Kimber v. Grant et al

Filing 40

ORDER: (1) Denying 27 Motion for Preliminary Injunction; (2) Denying 37 Motion to Appoint Counsel; and (3) Denying 39 Motion to Amend Complaint. Defendants shall file their answer, or otherwise respond to Plaintiff's Complaint (docket no. 1) within twenty-one (21) days of this Order. Signed by Judge Roger T. Benitez on 3/3/2017. (All non-registered users served via U.S. Mail Service)(knb)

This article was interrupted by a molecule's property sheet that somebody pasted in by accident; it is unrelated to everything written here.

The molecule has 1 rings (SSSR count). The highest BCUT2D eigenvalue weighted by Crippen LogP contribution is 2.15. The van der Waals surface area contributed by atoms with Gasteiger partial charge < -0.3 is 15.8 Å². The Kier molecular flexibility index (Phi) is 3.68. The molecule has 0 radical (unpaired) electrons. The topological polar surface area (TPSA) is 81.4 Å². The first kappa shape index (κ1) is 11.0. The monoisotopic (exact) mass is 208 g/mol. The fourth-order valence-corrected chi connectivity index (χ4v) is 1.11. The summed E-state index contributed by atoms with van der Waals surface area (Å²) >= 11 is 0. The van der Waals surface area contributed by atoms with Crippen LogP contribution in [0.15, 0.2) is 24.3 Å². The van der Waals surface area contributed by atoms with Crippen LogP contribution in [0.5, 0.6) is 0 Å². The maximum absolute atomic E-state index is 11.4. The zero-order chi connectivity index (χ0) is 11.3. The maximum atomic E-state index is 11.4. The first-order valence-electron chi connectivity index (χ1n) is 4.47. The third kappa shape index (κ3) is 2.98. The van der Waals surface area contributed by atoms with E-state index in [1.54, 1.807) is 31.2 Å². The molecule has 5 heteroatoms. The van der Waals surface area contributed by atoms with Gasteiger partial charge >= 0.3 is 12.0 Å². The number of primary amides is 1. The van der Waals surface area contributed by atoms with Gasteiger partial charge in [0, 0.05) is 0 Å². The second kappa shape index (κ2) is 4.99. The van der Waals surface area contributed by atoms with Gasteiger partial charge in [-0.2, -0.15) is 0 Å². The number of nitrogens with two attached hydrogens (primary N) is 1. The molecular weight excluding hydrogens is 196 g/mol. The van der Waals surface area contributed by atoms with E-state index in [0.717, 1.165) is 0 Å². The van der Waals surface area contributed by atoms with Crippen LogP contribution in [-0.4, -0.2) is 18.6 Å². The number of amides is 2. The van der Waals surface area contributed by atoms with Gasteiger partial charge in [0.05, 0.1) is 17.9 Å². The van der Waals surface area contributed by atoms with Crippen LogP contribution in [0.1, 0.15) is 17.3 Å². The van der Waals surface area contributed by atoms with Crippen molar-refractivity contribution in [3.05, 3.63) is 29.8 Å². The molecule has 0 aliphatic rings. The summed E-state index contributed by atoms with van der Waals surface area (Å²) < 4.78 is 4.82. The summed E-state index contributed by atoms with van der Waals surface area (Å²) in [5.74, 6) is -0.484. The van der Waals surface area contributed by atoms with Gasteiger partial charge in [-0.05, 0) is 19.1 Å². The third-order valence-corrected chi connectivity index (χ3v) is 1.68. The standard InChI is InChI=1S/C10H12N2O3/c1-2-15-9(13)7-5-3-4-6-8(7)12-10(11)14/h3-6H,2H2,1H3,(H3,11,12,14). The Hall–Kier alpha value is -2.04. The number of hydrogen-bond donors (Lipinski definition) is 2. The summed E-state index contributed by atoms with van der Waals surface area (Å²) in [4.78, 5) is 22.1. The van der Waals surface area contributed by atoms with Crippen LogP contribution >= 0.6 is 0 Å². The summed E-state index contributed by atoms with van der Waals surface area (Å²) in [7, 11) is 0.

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r- 1 FT LEO i7M4Rif /jo gj j8 2 3 4 m 5 -4. «si» 6 7 8 UNITED STATES DISTRICT COURT 9 SOUTHERN DISTRICT OF CALIFORNIA 10 11 BART D. KIMBER, Case No.: 3:16-cv-01472-BEN-AGS Plaintiff, 12 13 v. 14 ORDER: TRACY GRANT et al., (1) DENYING MOTION FOR PRELIMN ARY INJUCTION; Defendants. 15 (2) DENYING MOTION FOR APPOINTMENT OF COUNSEL; and 16 17 (3) DENYING MOTION TO AMEND COMPLAINT 18 19 20 Pending before the Court are the Motions for Injunctive Relief, Appointment of 21 Counsel, and to Amend the Complaint filed by Plaintiff Bart Kimber. (Docket Nos. 27, 22 37, 39.) The Court finds the Motion suitable for determination on the papers without oral 23 argument, pursuant to Civil Local Rule 7.1.d.l. For the reasons set forth below, each 24 Motion is DENIED. 25 BACKGROUND 26 Plaintiff filed a Complaint against Defendants (the United States of America and 27 ten individual federal employees or officers), containing twelve claims for relief related 28 to his allegations of invasion of privacy, wrongful termination, employment l 3:16-cv-01472-BEN-AGS CA 1 discrimination, Civil Rights violations, negligent infliction of emotional distress, “reverse 2 sexual discrimination,” and Americans with Disabilities Act (“ADA”) violations. 3 (Docket No. 1.) Plaintiffs 61-page Complaint alleges that, in June 2006, he was wrongfully 4 5 terminated from his employment as a firefighter with the Camp Pendleton Fire 6 Department. (Compl.) According to Plaintiff, beginning in June 2003, after he declined 7 Defendant Tracy Grant’s invitation to engage in sexual relations, she and Defendant 8 Dean King created a hostile work environment for him. {Id.) Plaintiff more generally 9 alleges that all of the Defendants’ acted in some way to conspire to invade his privacy, 10 engage in employment discrimination, violate his Civil Rights, and violate the ADA, 11 resulting in his wrongful termination and ongoing emotional distress. {Id.) 12 13 DISCUSSION A. Motion for Injunctive Relief Plaintiff filed a Motion for Injunctive Relief alleging Defendant Jalynn Peterson is 14 15 presently “denying Plaintiff the right to work by concealing, losing, or destroying his 16 Official Personal File (OPF).” (Docket No. 27 at 2.) He seeks an order: (a) requiring 17 Defendant Jalynn Peterson to either produce Plaintiffs Official Personnel File or admit 18 that she concealed, lost or destroyed it; (b) payment for lost wages, benefits, creditable 19 service, and interest; and (c) “Sanction Punitive Actions against Defendants to Halt their 20 Discriminatory practices, and award restitution to Plaintiff to make him whole [sic].” {Id. 21 at 4.) 22 “A plaintiff seeking a preliminary injunction must establish that he is likely to 23 succeed on the merits, that he is likely to suffer irreparable harm in the absence of 24 preliminary relief, that the balance of equities tips in his favor, and that an injunction is in 25 the public interest.” Winter v. Natural Res. Def. Council, Inc., 555 U.S. 7, 20 (2008). 26 “The first factor under Winter is the most important—likely success on the merits.” 27 Garcia v. Google, Inc., 786 F.3d 733, 740 (9th Cir. 2015) (citing Aamer v. Obama, 742 28 F.3d 1023, 1038 (D.C. Cir. 2014) (“We begin with the first and most important factor: 2 3:16-cv-01472-BEN-AGS n. 1 whether petitioners have established a likelihood of success on the merits.”)). If a 2 plaintiff has failed to show a likelihood of success on the merits, the court need not 3 consider the other three Winter elements. Id. (citing Ass'n des Eleveurs de Canards et 4 d'Oies du Quebec v. Harris, 729 F.3d 937, 944 (9th Cir.2013) (internal citation omitted)). When a plaintiff seeks a court order requiring another party to take affirmative 5 6 action, the relief is treated as a “mandatory injunction,” which requires the plaintiff to 7 “establish that the law and facts clearly favor her position not simply that she is likely to 8 succeed.” Id. (citing Marlyn Nutraceuticals, Inc. v. Mucos Pharma GmbH & Co., 571 9 F.3d 873, 879 (9th Cir.2009)). The Ninth Circuit has cautioned that mandatory 10 injunctions go “well beyond simply maintaining the status quo pendente lite [and] is 11 particularly disfavored.” Id. (citing Stanley v. Univ. ofS. Cal., 13 F.3d 1313, 1320 (9th 12 Cir. 1994)). Plaintiff has failed to establish a likelihood of success on the merits because his 13 14 Motion is solely based on conclusory allegations. He provides no legal authority to 15 support his request, and thus falls well below the requirement to establish that the law and 16 facts clearly favor his position. Garcia, 786 F.3d at 740 (internal citation omitted). Moreover, although the Court need not consider the other factors, it notes that 17 18 Plaintiff has also failed to establish a likelihood of irreparable harm. “The basis of 19 injunctive relief in the federal courts is irreparable harm and inadequacy of legal 20 remedies.” L.A. Mem 7 Coliseum Comm ’n v. Nat’l Football League, 634 F.2d 1197, 1202 21 (9th Cir. 1980). In effect, Plaintiff seeks monetary damages and production of his 22 personnel file, the absence of which is preventing him from commencing work. (Docket 23 No. 27.) Thus, he has not demonstrated that he would suffer irreparable harm without the 24 injunction because monetary compensation may be awarded if he prevails on his claims. Accordingly, Plaintiffs Motion for Preliminary Injunction is DENIED. 25 26 III 27 III 28 III 3 3:16-cv-01472-BEN-AGS 1 B. Motion for Appointment of Counsel 1 2 Plaintiff also moves for the appointment of counsel, asserting that he has a 3 meritorious claim, but is unable find an attorney to represent him “on terms that [he] can 4 afford.” (Docket No. 37 at 1.) Plaintiff was previously represented by an attorney, but he 5 indicates his former attorney withdrew after Plaintiff was unable to pay his fees. (Id. at 6 9.) He also contacted five other attorneys or firms, three of which were not retained 7 because he could not afford to pay the deposit; the other two were not retained because 8 they did not specialize in his type of claims. (Id. at 3, 9.) 9 Courts have discretion to appoint counsel for indigent civil litigants upon a 10 showing of exceptional circumstances. See Terrell v. Brewer, 935 F.2d 1015, 1017 (9th 11 Cir. 1991); Bradshaw v. Zoological Soc. ofSan Diego, 662 F.2d 1301, 1318 (9th Cir. 12 1981). “A finding of exceptional circumstances requires an evaluation of both the 13 likelihood of success on the merits and the ability of the petitioner to articulate his claims 14 pro se in light of the complexity of the legal issues involved.” Terrell, 935 F.2d at 1017 15 (9th Cir. 1991) (internal citations omitted); see also Bradshaw, 662 F.2d at 1318. 16 “Neither of these factors is dispositive and both must be viewed together before reaching 17 a decision.” Terrell, 935 F.2d at 1017 (internal citations omitted). 18 III 19 20 21 22 23 24 25 26 27 i Plaintiff technically filed two separate requests for appointment of counsel, one pursuant to 28 U.S.C. § 1915(e)(1), and one pursuant to 42 U.S.C. 2000e 5(f)(1). (Docket No. 73.) However, because the Court’s determination is based on essentially the same analysis, the Court treats the two motions as a single motion. See Terrell v. Brewer, 935F.2d 1015, 1017 (9th Cir. 1991) (“A finding of exceptional circumstances requires an evaluation of both the likelihood of success on the merits and the ability of the petitioner to articulate his claims pro se in light of the complexity of the legal issues involved.”); Bradshaw v. Zoological Soc. ofSan Diego, 662 F.2d 1301,1318 (9th Cir. 1981) (appointment of counsel pursuant to the 1964 Civil Rights Act requires a court to assess “(1) the plaintiffs financial resources, (2) the efforts made by the plaintiff to secure counsel, and (3) whether the plaintiffs claim has merit.”) (internal citations omitted). 28 4 3:16-cv-01472-BEN-AGS ft At this time, the Court cannot say there is any likelihood of success on the merits. 1 2 First, Plaintiffs Complaint acknowledges his claims may be barred by the statute of 3 limitations as it requests the Court “allow equitable tolling of the statute of limitations.” 4 (Compl. at 12.) Second, although Plaintiff marked that his Equal Opportunity 5 Commission Right-to-Sue Letter did not show the Commission found “no reasonable 6 cause” to believe the allegations made in the charge were true, he did not attach the letter 7 to his request for appointment of counsel. Moreover, Plaintiff fails to demonstrate an 8 inability to represent himself beyond the ordinary burdens encountered by plaintiffs 9 representing themselves pro se. Therefore, the Court finds that the exceptional circumstances required for the 10 11 appointment of counsel are not present. Plaintiffs Motion is DENIED. 12 C. 13 14 15 Motion to Amend Complaint Finally, Plaintiff moves to amend his complaint, attaching his proposed First Amended Complaint (“FAC”) and supporting exhibits. (Docket No. 39.) Before trial, and after the time has elapsed for which a party may amend its 16 pleading as a matter of course, Rule 15(a)(2) of the Federal Rules of Civil Procedure 17 provides that: “a party may amend its pleading only with the opposing party's written 18 consent or the court's leave.” Fed. R. Civ. P. 15(a). Leave to amend under Rule 15(a)(2) 19 should be “freely give[n]... when justice so requires.” Fed. R. Civ. P. 15(a)(2). 20 Courts consider “undue delay, bad faith, dilatory motive, repeated failure to cure 21 deficiencies by previous amendments, undue prejudice to the opposing party, and futility 22 of the proposed amendment” in deciding whether justice requires granting leave to amend 23 under Rule 15. Moore v. Kayport Package Express, Inc., 885 F.2d 531, 538 (9th Cir. 24 1989) (citing Foman v. Davis, 370 U.S. 178, 182 (1962)). Although each factor may 25 warrant consideration, “prejudice to the opposing party ... carries the greatest weight.” 26 Eminence Capital, 316 F.3d at 1052. 27 28 Plaintiffs Motion to Amend lacks any explanation as to why he should be granted leave. Instead, in a single paragraph, Plaintiff reiterates his claims for reliefs. (Docket 5 3:16-cv-01472-BEN-AGS 1 No. 39 at 3.) Additionally, Plaintiffs proposed FAC fails to satisfy Rule 8(a)(2) of the 2 Federal Rules of Civil Procedure, which requires “a short and plain statement of the 3 claim showing that the pleader is entitled to relief.” Fed. R. Civ. Proc. 8(a)(2). Facially, 4 Plaintiffs proposed 119-page FAC is nearly twice as long as the operative 61-page 5 Complaint, not including the additional 219 pages of supporting exhibits.2 (Compare 6 Docket Nos. 1, 39.) Substantively, Plaintiffs Complaint contains various accusations 7 and legal conclusions spanning multiple time frames, and it is unclear whether he has 8 stated a claim for relief. Fed. R. Civ. Proc. 8(a)(2). Therefore, he has not met Rule 9 15(a)(2)’s requirement to obtain consent to amendment by the opposing parties, or 10 demonstrated why justice requires the Court to grant him leave. Fed. R. Civ. P. 15(a)(2). 11 Accordingly, Plaintiffs Motion to Amend Complaint is DENIED. 12 CONCLUSION Plaintiffs Motions for Preliminary Injunction, Appointment of Counsel, and to 13 14 Amend Complaint are DENIED. Defendants shall file their answer, or otherwise 15 respond to Plaintiffs Complaint (docket no. 1) within twenty-one (21) days of this 16 Order. 17 IT IS SO ORDERED. 18 19 20 DATED: March ,2017 HONvJS-OGER T. BENITEZ United States District Judge 21 22 23 24 25 26 27 28 2 The Court further notes Plaintiff did not provide “a version of the proposed amended pleading that shows—through redlining, underlining, strikeouts, or other similarly effective typographic methods—how the proposed amended pleading differs from the operative pleading,” as required by Civil Local Rule 15.l.b. 6 3:16-cv-01472-BEN-AGS